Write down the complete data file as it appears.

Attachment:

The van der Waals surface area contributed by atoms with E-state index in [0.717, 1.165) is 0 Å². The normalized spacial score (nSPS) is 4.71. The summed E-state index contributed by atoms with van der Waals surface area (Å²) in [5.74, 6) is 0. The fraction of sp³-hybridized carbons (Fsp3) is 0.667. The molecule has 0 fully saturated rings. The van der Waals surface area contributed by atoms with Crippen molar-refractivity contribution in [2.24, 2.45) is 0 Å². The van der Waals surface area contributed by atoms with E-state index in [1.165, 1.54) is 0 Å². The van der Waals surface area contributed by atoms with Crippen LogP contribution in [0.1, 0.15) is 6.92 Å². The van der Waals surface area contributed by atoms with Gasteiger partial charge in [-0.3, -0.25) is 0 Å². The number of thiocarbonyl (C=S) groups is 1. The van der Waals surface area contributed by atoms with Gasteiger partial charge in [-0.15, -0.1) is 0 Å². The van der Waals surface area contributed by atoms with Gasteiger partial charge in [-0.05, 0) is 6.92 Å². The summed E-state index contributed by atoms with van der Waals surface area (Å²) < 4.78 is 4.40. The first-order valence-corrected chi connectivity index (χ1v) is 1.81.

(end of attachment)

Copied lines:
The van der Waals surface area contributed by atoms with E-state index in [0.717, 1.165) is 0 Å². The normalized spacial score (nSPS) is 4.71. The summed E-state index contributed by atoms with van der Waals surface area (Å²) in [5.74, 6) is 0. The fraction of sp³-hybridized carbons (Fsp3) is 0.667. The molecule has 0 fully saturated rings. The van der Waals surface area contributed by atoms with Crippen molar-refractivity contribution in [2.24, 2.45) is 0 Å². The van der Waals surface area contributed by atoms with E-state index in [1.165, 1.54) is 0 Å². The van der Waals surface area contributed by atoms with Crippen LogP contribution in [0.1, 0.15) is 6.92 Å². The van der Waals surface area contributed by atoms with Gasteiger partial charge in [-0.3, -0.25) is 0 Å². The number of thiocarbonyl (C=S) groups is 1. The van der Waals surface area contributed by atoms with Gasteiger partial charge in [-0.15, -0.1) is 0 Å². The van der Waals surface area contributed by atoms with Gasteiger partial charge in [-0.05, 0) is 6.92 Å². The summed E-state index contributed by atoms with van der Waals surface area (Å²) < 4.78 is 4.40. The first-order valence-corrected chi connectivity index (χ1v) is 1.81.